Tom and I attended the report launch of ‘Foundations for Community-Led Housing’ by the Future of London last Tuesday. They launched their research findings alongside a panel to discuss the benefits of community-led housing.
Rokhsana Fiaz, Mayor of Newham, started off the event declaring her role as a social activist and the challenges that have arisen from her change of position from a Councillor for Custom House Ward to Mayor. Rokhsana spoke passionately about the importance of genuine communication with local residents and the processes of gradually building secure trust, whilst shifting the perceptions of a top-heavy structural model.
The panel included Stephen Hill (C20 Futureplanners), Juliet Can (member of London CLT and resident of their St Clements CLT), Neal Hunt (Poplar HARCA), Chris Brown (Igloo Regeneration) and our former colleague Zohra Chiheb (now at LB Croydon). Each panellist gave a brief introduction of their roles, promoting the benefits of community-led housing (CLH).
A lot of discussion was based around the ‘value’ of CLH and the difficulties in using the model in a predominantly profit-driven market. When asked ‘How could you communicate with someone who’s only focus is profit?’, Chris Brown spoke about how when local communities are actively involved in the decisions, and become themselves agents of change, resistance to housing schemes drastically reduces. Additionally, there are longer term financial savings from the implicated costs of relocation and health disruptions.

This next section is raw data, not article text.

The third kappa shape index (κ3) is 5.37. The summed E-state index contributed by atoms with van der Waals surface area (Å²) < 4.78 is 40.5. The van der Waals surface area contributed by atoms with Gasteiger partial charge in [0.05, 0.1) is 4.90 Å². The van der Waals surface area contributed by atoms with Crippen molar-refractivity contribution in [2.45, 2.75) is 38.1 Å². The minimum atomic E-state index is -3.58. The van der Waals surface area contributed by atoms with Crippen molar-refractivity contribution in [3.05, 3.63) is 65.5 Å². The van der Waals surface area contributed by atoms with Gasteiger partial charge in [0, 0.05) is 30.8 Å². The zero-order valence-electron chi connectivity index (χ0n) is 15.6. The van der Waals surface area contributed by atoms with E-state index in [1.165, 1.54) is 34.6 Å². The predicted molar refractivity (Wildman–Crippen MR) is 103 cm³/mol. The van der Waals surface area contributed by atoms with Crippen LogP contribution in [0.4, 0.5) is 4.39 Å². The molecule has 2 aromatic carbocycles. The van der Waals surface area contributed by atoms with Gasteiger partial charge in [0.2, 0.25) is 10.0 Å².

An interesting question from the audience was ‘How can community-led housing challenge the obsession with home ownership? Will there be options within the model for renting?’. The reactions generally seemed to agree with challenging the necessity of home ownership and argued that CLH was not necessarily for or against ownership, but a model that fundamentally challenges the obsession of housing being used as an investment.
Whilst the discussion generally focused on London, when discussing the importance of community consent, the CLH model could be used to unlock land in rural locations – instead of a developer as an ‘outsider’ agent purchasing land.
The report can be found here and I recommend a read. The discussion brought about interesting questions about mediating within a profit driven market and, although it is a great step in the right direction of challenging a top-heavy housing model (and the need for advancing its momentum!), it also highlighted the steep challenge ahead of us for undermining the use of housing as a financial asset.